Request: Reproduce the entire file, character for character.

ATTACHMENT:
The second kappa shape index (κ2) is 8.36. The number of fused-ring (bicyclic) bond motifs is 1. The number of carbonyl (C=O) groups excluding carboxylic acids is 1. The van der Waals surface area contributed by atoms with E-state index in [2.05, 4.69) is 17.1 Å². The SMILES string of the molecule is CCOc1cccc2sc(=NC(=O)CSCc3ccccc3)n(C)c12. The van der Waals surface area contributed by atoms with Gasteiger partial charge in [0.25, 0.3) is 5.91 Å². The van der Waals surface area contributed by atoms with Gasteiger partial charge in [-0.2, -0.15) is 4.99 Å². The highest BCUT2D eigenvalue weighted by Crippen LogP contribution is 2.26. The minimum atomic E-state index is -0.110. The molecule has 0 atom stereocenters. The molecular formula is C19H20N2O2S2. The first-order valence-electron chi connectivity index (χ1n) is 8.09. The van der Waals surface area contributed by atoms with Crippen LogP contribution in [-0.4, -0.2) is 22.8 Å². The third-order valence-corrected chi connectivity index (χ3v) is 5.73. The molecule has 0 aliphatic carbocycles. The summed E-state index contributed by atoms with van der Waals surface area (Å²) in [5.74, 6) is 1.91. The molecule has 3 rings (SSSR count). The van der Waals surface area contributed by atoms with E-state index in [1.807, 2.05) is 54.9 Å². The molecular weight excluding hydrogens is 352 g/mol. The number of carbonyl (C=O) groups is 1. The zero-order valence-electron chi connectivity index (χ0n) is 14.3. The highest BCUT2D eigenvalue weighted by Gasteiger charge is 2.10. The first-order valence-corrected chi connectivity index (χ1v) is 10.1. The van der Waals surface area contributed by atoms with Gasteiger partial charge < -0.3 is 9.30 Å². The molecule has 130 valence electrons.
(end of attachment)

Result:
The second kappa shape index (κ2) is 8.36. The number of fused-ring (bicyclic) bond motifs is 1. The number of carbonyl (C=O) groups excluding carboxylic acids is 1. The van der Waals surface area contributed by atoms with E-state index in [2.05, 4.69) is 17.1 Å². The SMILES string of the molecule is CCOc1cccc2sc(=NC(=O)CSCc3ccccc3)n(C)c12. The van der Waals surface area contributed by atoms with Gasteiger partial charge in [0.25, 0.3) is 5.91 Å². The van der Waals surface area contributed by atoms with Gasteiger partial charge in [-0.2, -0.15) is 4.99 Å². The highest BCUT2D eigenvalue weighted by Crippen LogP contribution is 2.26. The minimum atomic E-state index is -0.110. The molecule has 0 atom stereocenters. The molecular formula is C19H20N2O2S2. The first-order valence-electron chi connectivity index (χ1n) is 8.09. The van der Waals surface area contributed by atoms with Crippen LogP contribution in [-0.4, -0.2) is 22.8 Å². The third-order valence-corrected chi connectivity index (χ3v) is 5.73. The molecule has 0 aliphatic carbocycles. The summed E-state index contributed by atoms with van der Waals surface area (Å²) in [5.74, 6) is 1.91. The molecule has 3 rings (SSSR count). The van der Waals surface area contributed by atoms with E-state index in [1.807, 2.05) is 54.9 Å². The molecular weight excluding hydrogens is 352 g/mol. The number of carbonyl (C=O) groups is 1. The zero-order valence-electron chi connectivity index (χ0n) is 14.3. The highest BCUT2D eigenvalue weighted by Gasteiger charge is 2.10. The first-order valence-corrected chi connectivity index (χ1v) is 10.1. The van der Waals surface area contributed by atoms with Gasteiger partial charge < -0.3 is 9.30 Å². The molecule has 130 valence electrons.